The breadth of global instability now unfolding hasn't been seen since the late 1970s, U.S. security strategists say, when the Soviet Union invaded Afghanistan, revolutionary Islamists took power in Iran, and Southeast Asia was reeling in the wake of the U.S. exit from Vietnam.
In the past month alone, the U.S. has faced twin civil wars in Iraq and Syria, renewed fighting between Israel and the Palestinians, an electoral crisis in Afghanistan and ethnic strife on the edge of Russia, in Ukraine.
Off center stage, but high on the minds of U.S. officials, are growing fears that negotiations with Iran over its nuclear program could collapse this month, and that China is intensifying its territorial claims in East Asia.
Sen. John McCain (R., Ariz.), in a CNN interview Sunday, said the world is "in greater turmoil than at any time in my lifetime." 

That list actually leaves out a few alarming current conflicts, including Libya, where violence is worsening, ongoing fighting and humanitarian catastrophes in the Central African Republic and South Sudan, the Pakistani military's latest offensive in North Waziristan, and the worsening drug violence in Central America that's the main cause of the current crisis at America’s southern border. 

All the same, as undeniably grim as the last month’s headlines have been, I think it’s worth questioning this narrative a bit. First of all, John McCain was alive during World War II and fought in Vietnam. And the article seems to fit into a pattern of odd conservative nostalgia for the simpler bygone era where the U.S. and Russia stood on the brink of nuclear annihilation. (The phrase "the U.S. has faced" also irks me, implying that the violence impacting millions of people should be seen primarily as a U.S. politcial issue.)

The recent historical high point in armed conflict was actually not the late 1970s but the early 1990s, the era of the Gulf War, Black Hawk Down, the wars prompted by the breakup of the Soviet Union and Yugoslavia, brutual civil wars in West and Central Africa, and the Rwandan genocide.

Is the world at its most unstable since that point? Well, perhaps. But it's worth remembering that the mid-aughts included the worst years of violence in Iraq, the Darfur conflict, the Israel-Lebanon war, the Russian invasion of Georgia and numerous smaller conflicts. It wasn't the most tranquil time.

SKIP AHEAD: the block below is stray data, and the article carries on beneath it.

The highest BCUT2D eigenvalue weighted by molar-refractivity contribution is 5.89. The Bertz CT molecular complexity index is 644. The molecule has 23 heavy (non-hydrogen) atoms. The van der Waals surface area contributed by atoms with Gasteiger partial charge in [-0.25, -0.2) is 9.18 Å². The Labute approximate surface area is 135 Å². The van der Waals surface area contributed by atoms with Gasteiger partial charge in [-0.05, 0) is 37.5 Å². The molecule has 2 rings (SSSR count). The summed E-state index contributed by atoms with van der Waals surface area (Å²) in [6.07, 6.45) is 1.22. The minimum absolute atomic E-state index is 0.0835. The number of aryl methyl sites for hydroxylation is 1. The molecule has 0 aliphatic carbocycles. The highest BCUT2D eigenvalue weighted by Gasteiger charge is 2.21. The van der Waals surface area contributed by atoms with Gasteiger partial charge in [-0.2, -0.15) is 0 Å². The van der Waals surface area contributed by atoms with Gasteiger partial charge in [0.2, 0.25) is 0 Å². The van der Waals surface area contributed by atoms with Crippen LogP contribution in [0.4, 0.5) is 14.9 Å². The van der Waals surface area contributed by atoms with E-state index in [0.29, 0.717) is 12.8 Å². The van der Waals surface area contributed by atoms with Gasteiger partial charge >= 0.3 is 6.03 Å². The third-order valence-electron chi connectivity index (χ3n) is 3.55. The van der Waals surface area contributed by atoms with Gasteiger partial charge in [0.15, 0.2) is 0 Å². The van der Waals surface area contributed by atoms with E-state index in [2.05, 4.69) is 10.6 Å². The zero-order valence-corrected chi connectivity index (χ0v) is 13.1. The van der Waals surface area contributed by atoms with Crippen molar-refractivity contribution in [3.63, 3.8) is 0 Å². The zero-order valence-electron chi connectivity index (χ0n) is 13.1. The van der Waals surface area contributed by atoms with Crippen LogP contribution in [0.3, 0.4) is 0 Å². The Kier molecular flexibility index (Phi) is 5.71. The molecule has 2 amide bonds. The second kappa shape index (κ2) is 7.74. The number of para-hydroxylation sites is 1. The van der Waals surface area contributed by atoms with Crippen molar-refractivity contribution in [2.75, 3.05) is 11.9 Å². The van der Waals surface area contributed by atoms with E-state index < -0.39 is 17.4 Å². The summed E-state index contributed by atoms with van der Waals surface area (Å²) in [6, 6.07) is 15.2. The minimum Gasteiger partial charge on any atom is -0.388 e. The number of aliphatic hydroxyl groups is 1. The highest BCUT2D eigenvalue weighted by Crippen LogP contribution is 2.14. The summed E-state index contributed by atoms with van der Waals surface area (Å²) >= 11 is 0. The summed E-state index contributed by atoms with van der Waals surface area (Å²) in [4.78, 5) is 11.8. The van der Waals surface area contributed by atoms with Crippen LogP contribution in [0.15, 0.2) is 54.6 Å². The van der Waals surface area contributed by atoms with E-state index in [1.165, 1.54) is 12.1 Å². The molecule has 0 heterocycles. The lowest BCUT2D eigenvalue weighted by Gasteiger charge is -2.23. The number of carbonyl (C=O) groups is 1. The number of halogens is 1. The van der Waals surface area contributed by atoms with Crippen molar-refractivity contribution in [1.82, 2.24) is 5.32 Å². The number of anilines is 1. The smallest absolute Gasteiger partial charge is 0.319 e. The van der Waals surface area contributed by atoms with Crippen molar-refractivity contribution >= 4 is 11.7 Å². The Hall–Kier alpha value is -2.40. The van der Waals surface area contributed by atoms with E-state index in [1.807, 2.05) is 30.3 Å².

As for the examples cited by the Journal to demonstrate a departure from the norm, the current Gaza crisis is not a new conflagration but the latest chapter of a grim and predictable years-old cycle of violence. The continuing (and recently worsening) violence in Ukraine is disturbing, but also remember that it hasn’t been all that long since Russia launched full-scale ground invasion of another country and fought a brutal war against separatists in Chechnya. The Iran nuclear talks do indeed seem to be stalled, but at the very least, the prospect of military conflict between the U.S. and Iran seems a lot less likely than it did just a few years ago.

The underlying critique in the Journal story is that a more muscular U.S. foreign policy would keep this wave of instability from spreading. “The renewed instability in Iraq and Afghanistan in recent weeks is rekindling criticism that the White House hasn't pushed hard enough to maintain a U.S. military presence in these countries,” the authors write.

But in the case of Iraq, it’s worth remembering that what’s so disturbing right now is that violence is returning to levels not seen since the U.S. had troops on the ground there following its invasion of the country.

As for Afghanistan, the overall level of violence in the country remains grim, but it appears, according to reporting by the New York Times today, that some last-minute diplomatic intervention by the Obama administration at least temporarily defused an electoral crisis that risked plunging the country into civil war.

The situation in Syria is undeniably a historic catastrophe, almost solely responsible for the recent uptick in global battlefield deaths as well as main driver behind the disturbingly high population of refugees in the world right now. It’s also one area where I think the criticisms directed at the Obama administration’s tentative policy response are fair.

I think it’s a stretch for the president’s spokesman to say in response to the story that Obama's actions have “substantially improved the tranquility of the of the global community.” I also don’t want to be Pollyannaish about the state of global conflict. The carnage in Syria could still metastasize and draw in more countries. We’re certainly nowhere near through with the after-effects of the upheavals that swept through the Middle East in 2011. A miscalculation could lead to one of China’s ongoing territorial disputes erupting into a shooting war. Fights over resources in a warming world could drive more instability.

There’s a lot to be worried about in the world right now, and the U.S. still has an important role to play in containing conflict. But from Central America to Libya to Iraq, American firepower doesn’t have a great recent record of promoting stability.